There is a particular concern about the implementation of the green transition in CEE. Despite dynamic growth, it is still a poorer region with lower human incomes, still lacking large high-tech companies with the potential to lead the green industry. The cost-benefit ratio in the case of our region is currently much less favourable than in countries that have been preparing for the green race for a long time and have adequate resources in terms of both technology and capital.

Thus, in the countries of our region, the European Green Deal is not infrequently treated as a threat to the previous economic model, which was based on the favourable ratio of inexpensive production to its quite good quality products. By forcing a hard deadline for the transition to the latest zero-carbon technologies, the European Green Deal poses a challenge to maintaining the region’s competitiveness, especially vis-à-vis Western Europe. Any gains in the EU from exporting green technologies may be concentrated in the richest EU countries, who will gain from it, and lose out to those that are not adequately hooked into this new supply chain.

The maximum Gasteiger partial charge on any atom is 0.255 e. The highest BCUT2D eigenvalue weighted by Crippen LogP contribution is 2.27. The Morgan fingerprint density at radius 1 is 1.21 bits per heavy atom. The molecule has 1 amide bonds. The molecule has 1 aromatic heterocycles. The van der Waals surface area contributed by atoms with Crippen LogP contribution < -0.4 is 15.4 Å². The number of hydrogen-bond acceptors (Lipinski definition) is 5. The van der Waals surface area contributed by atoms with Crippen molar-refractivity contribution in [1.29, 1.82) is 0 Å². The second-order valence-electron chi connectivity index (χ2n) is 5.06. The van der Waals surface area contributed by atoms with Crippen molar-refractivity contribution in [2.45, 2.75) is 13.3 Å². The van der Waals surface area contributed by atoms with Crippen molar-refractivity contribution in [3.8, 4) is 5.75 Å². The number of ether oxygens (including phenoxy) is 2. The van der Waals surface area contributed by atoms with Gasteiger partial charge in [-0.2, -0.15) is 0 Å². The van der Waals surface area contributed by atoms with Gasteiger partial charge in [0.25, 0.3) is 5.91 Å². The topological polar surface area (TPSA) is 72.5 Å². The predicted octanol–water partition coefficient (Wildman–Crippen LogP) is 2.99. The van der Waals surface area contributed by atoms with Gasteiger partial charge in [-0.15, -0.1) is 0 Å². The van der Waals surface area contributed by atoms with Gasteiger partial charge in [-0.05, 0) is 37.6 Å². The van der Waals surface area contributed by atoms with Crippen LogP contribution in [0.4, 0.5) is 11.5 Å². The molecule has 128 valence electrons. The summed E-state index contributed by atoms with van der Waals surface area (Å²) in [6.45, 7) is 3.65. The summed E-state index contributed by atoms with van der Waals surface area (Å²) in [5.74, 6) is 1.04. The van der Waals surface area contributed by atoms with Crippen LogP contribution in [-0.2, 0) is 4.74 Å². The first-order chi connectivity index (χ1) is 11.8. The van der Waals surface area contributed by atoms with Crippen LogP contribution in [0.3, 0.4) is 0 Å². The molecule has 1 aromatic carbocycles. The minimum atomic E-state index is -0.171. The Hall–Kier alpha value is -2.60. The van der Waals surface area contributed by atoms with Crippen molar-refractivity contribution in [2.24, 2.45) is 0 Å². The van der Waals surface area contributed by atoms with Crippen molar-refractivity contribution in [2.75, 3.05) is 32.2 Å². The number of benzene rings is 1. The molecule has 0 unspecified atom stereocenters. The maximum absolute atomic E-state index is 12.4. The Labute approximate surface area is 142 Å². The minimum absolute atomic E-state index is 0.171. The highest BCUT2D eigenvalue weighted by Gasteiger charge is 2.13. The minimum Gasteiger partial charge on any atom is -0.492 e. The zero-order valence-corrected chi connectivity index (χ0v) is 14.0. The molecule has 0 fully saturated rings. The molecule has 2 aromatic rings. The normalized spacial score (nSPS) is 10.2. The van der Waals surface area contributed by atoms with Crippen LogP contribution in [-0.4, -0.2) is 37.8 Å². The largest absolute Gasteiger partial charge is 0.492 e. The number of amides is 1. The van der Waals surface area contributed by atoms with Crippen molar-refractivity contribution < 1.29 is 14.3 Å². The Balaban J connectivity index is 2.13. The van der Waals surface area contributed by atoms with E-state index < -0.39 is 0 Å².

Green conservatism as a hope

For the European Green Deal to succeed in our region, reflection is needed on how to prevent failure. Among the currents worth reading into, the idea of green conservatism is particularly interesting. This is a current based on Christian roots that is gaining popularity on the right, especially in Poland.

Green conservatives fully recognise the problem of global warming and the need to protect the environment for which they feel responsible. How does this mainstream differ from the green mainstream? Here are 10 differences.

1 Christian anthropocentrism instead of secular naturocentrism

Green conservatives recognise man as a distinguished being in our world, cast in the role of steward of the earth, which makes it necessary to grant him more rights than animals or plants, but also places more responsibilities on him. This position challenges the approach of so-called 'deep ecology’, which assumes that living beings have a right to live and to unfettered realisation of the possibilities given to them by nature, and that the development of non-human life forms requires the inhibition of human population growth.

2 Profound ethical change instead of moral greenwashing

Green conservatism also questions the kind of greenwashing practised by the metropolitan middle class. Its representatives often superficially internalise a green identity, often building it on fashion and a – not always conscious – sense of civilisational superiority over the province, rather than a real concern for the environment. The Christian response to this problem is to call for a reduction in the consumption of goods, and thus to rebel against the culture of overconsumption by means of self-restraint rather than top-down regulation.

3 Political realism